An example of this is that I have seen both 来週テスト and 来週のテスト. Both of them mean "next week's test".

My issue is that I have no clue when to use which or what makes them different from each other. In what situations can you leave out the の?

Edit: Just to clarify, the example I've mentioned above is one of many instances I've heard, as in when listening to shows to better grasp spoken Japanese (opposed to textbook). I'm trying to get a general guideline as to situations when one leaves it in, and when one takes it out.

  • 3
    There are certainly examples of this but I can't say I've ever heard 来週テスト except in cases like 「来週、テストがあります」
    – Angelos
    May 18, 2022 at 22:01
  • I was watching shows in Japanese to get a better grasp of non-textbook speech and they leave out the の in a lot of cases.
    – Nelunaruko
    May 19, 2022 at 9:21
  • 1
    Nouns work as adverbs sometimes just like in English (e.g. I will go to the US next year). I suppose you are picking 来週 used as adverbs as omission of の.
    – sundowner
    May 19, 2022 at 9:32
  • You know what, that's probably it actually.
    – Nelunaruko
    May 19, 2022 at 23:53

3 Answers 3


Here is the critical difference:

  • 来週の always modifies a noun (aka "adjectival").
  • 来週 always modifies a verb (aka "adverbial").

来週, 明日, 昨日 and so on do not take any particle when used adverbially. (In English, words like "tomorrow" do not take prepositions when used as an adverb, either. For example, you say "I'll do it tomorrow" rather than "I'll do it on tomorrow".)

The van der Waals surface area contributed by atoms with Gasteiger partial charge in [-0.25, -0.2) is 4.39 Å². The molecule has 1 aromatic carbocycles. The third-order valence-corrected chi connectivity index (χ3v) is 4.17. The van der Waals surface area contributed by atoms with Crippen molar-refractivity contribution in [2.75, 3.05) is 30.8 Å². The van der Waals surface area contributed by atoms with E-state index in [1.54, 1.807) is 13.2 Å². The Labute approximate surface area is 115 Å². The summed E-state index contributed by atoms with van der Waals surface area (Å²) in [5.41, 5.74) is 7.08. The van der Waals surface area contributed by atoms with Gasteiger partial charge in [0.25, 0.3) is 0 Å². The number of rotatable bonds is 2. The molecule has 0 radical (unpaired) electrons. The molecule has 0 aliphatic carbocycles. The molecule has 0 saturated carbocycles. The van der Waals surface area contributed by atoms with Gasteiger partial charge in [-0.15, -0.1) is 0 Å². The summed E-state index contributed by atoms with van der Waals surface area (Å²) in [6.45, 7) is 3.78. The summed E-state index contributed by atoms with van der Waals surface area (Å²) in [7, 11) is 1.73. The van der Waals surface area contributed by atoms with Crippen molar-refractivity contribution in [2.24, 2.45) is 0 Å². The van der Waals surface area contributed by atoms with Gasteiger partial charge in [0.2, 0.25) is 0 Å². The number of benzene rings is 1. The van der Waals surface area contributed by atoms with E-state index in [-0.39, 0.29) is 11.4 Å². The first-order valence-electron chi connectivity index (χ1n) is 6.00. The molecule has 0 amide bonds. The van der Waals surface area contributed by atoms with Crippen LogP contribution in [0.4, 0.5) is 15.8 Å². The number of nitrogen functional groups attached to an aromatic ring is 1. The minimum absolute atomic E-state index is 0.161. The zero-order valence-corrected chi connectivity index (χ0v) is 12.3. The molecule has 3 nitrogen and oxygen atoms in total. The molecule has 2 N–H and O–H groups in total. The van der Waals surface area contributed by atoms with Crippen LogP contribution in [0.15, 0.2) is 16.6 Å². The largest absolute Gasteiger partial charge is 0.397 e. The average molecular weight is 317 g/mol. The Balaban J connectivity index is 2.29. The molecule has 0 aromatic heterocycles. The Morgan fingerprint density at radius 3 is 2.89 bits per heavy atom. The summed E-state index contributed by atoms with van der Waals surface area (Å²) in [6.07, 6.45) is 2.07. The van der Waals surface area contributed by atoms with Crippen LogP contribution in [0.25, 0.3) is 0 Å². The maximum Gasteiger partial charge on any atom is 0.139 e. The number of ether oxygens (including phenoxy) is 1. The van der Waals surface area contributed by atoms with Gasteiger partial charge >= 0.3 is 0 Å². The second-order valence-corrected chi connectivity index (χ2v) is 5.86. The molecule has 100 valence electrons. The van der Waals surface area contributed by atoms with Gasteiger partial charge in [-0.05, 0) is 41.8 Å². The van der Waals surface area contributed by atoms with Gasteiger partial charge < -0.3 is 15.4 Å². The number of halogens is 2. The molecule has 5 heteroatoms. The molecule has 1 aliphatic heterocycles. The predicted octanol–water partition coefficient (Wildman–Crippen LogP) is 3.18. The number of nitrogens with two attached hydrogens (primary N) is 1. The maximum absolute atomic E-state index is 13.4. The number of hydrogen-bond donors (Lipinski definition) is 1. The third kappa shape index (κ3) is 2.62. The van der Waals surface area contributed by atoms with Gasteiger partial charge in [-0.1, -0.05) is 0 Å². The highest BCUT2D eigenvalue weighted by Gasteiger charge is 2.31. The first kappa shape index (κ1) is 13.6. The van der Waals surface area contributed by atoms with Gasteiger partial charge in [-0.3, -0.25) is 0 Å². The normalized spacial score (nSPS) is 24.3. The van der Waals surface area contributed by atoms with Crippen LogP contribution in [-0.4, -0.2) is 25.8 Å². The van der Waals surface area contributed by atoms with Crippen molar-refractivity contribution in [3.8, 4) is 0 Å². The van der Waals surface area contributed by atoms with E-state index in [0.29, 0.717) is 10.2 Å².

テスト is a noun, so you should always use 来週テスト to say "next week's exam".

On the other hand, 来週テスト is simply an incorrect phrase at least in formal Japanese. In colloquial Japanese, you can understand this as an abbreviated sentence where がある is omitted (note that ある is a verb), i.e., it can be an abbreviated sentence meaning "I have an exam next week". Either way, it never means "next week's exam".

Note that Japanese is a language that strictly distinguishes noun-modifying expressions and verb-modifying expressions. See also: using の with と,で, から, まで


The meaning "来週テスト" is often used as a casual or abbreviated meaning among the general Japanese population, often in the sense of "来週テストがある"The correct grammar is "来週  テストがある" or "来週 テストがある"

来週のテスト means (a test that is next week). Or next week's test

This is very difficult for even native speakers to understand sometimes.

  • 1
    Why the downvote?
    – jarmanso7
    May 19, 2022 at 17:23
  • @jarmanso7 Did I say something wrong?
    – Qwj_38
    May 19, 2022 at 22:57
  • No, someone downvoted your answer without commenting and I was wondering why.
    – jarmanso7
    May 20, 2022 at 18:38
  • @jarmanso7 Oh, I understand, Thank you.
    – Qwj_38
    May 20, 2022 at 18:40

It's determined by the will of the speaking human. There are no rules and no guidelines. There is no need in specification, because it is used the semantics of kanji to understand the sense of the phrase. It's passed in the official documents, written speech, newspaper articles etc.

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    May 19, 2022 at 23:54
  • So, 文言文 is the language of the classic literature was used for almost all formal writing in Japan until the early 20th century, and also, during various periods In the 1900 was kana usage reforms, hentaigana (old variant forms of kana) were eliminated, though historical kana orthography (dating to the Heian period, a millennium before) was retained. SOURCE en.wikipedia.org/wiki/Japanese_script_reform
    – Alexandr
    May 20, 2022 at 1:01

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